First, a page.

On Saint Paul

Conversion of Saint Paul (Caravaggio)

Conversion of Saint Paul (Caravaggio)

January 25th—Feast of the Conversion of Saint Paul

During his human life, Jesus chose twelve men to be His apostles; it was these men who formed the authoritative leadership of the Church after the Resurrection. Yet we also find among the apostles another figure: a man who did not join them until after Christ’s death and Resurrection, Saint Paul. After the Gospels, the book of Acts begins with the Twelve, but it ends with Paul. The epistles of the New Testament are predominated by Paul’s writing. Paul’s influence is such that some have claimed, implausibly but perhaps not unexpectedly, that Christianity is in fact a Pauline invention. How are we to understand, then, this preeminence of Paul? Why was Paul chosen to be one of the foremost spreaders of the Gospel in the early Church? Why do the Twelve, who spent their time with Christ while he was alive, seem almost to take a back seat to the zealous evangelism of this newcomer, who not only didn’t know Christ until after His Resurrection, but  was also an earlier persecutor of the Church?

The apostles are, first and foremost, witnesses. Christ is only significant if He is, in fact, the true historical figure we claim Him to be. In the end, it must be true that Christ lived and died and rose just as the Gospels claim that he did, or our faith is in vain (to quote Paul himself). Not being there ourselves to witness it historically, we must rely on the witness of the apostles. The Twelve were all there; they saw Jesus in his ordinary human life. They scattered when He was crucified, it is true, but they were there during His ministry, and they saw Him after the Resurrection. The Twelve, as witnesses, are witnesses of Christ’s real life, death, and Resurrection. They are necessary for our belief that He really lived.

Paul is a little different. Paul’s encounter with Christ is not less real than that of the Twelve, yet it is distinct in that it is solely an encounter with the risen Christ. Paul is, in a sense, an Apostle for the latter time, an Apostle not for the days of the Incarnation, but for the Last Age. Salvation history may be divided into three periods: the time before Christ, the time during His life, and the time after His Resurrection. Paul belongs entirely to this last period. St. Paul is the first apostle whose experience of Christ is like ours, in that it occurred after the event. Paul is chosen, in his own words, “last of all.” Yet this last place of witness is the first, in fact, of the modern Church.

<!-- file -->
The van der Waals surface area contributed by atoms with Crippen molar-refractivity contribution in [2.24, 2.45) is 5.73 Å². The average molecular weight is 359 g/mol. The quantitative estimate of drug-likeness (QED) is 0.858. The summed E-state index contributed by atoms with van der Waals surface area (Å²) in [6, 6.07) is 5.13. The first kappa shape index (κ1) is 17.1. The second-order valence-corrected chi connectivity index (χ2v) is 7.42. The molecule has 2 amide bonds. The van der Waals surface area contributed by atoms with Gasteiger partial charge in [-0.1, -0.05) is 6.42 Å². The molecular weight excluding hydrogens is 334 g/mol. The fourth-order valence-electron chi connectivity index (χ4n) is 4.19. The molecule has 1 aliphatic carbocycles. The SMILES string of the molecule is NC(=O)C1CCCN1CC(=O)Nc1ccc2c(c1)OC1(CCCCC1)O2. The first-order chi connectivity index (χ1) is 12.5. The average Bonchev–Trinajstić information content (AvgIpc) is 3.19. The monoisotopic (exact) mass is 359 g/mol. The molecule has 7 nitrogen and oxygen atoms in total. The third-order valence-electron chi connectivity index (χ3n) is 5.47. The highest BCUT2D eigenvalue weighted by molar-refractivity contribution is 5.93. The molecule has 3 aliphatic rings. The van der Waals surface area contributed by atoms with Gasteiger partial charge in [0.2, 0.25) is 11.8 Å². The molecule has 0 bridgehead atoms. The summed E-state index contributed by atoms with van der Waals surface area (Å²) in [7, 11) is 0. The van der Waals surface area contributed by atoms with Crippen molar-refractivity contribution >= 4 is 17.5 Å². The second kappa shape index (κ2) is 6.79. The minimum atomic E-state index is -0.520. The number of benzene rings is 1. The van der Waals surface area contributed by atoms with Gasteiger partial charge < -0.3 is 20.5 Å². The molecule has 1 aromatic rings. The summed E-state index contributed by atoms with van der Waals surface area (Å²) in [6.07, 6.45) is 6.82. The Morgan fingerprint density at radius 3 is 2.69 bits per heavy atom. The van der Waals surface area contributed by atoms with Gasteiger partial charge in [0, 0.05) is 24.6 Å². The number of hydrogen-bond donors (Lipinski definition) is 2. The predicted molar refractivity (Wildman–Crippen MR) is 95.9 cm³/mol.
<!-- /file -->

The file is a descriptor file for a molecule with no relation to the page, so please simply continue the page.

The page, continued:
There is no end to the reasons of Providence. I can only speculate, but Paul’s early influence might have been God’s way of emphatically beginning the mission of the missionary Church. Paul is the first leader  of the very first “New Evangelization”. Paul’s job, unlike the Twelve, is not to follow Christ as teacher during His earthly life; it is to bring the resurrected Christ to the world afterwards. Every believer who comes to Christ after His death must come to Him, in a certain sense, secondhand. Aside from the first disciples, individual Christians will not share the experience living daily life with Christ before his death. We only have the experience of Paul, of finding Christ after His Resurrection, when His reality is subject to the doses of skeptical criticism that so mark our times.

Skeptics do not wish to be duped; they just demand “reasons to believe.” Skepticism may of course be a cover for pride and a resistance to grace, but skepticism may also be healthy. Hilaire Belloc wrote that the sane and honest skeptic is in fact the nearest in mind and spirit to the sane and honest Catholic. God does not wish us to be dupes, either. Our belief, if perfected in grace and faith, ought to begin in nature and reason. How can we, though, who live two millennia later, believe like those men who saw Christ in his ordinary life, who “saw Him with their eyes and held Him in their hands”?

Paul faces our dilemma. Paul must believe, as we must believe, only after the events which define Christ’s eternal significance occurred. And yet it remains true that, as Christians, we are called to assent to the reality of a historical event and person. Saint Paul is the “Modern Apostle” in this sense: that he, like us, knows Christ after the fact, and yet is called, and in fact exemplifies, a life of total dedication to Him. If our faith is true and not a delusion, Paul is not shy about the necessity of evidence and of verification that the facts around His historical life are true. Yet Paul also knows that evidence can only go so far. Even though we have every good reason to believe in Christ, Paul knows, faith is necessary to complete the connection.  Faith is, finally, a supernatural gift. It can only be given by God to each individual man, and accepted as such. Paul stands forth as an example of the way.

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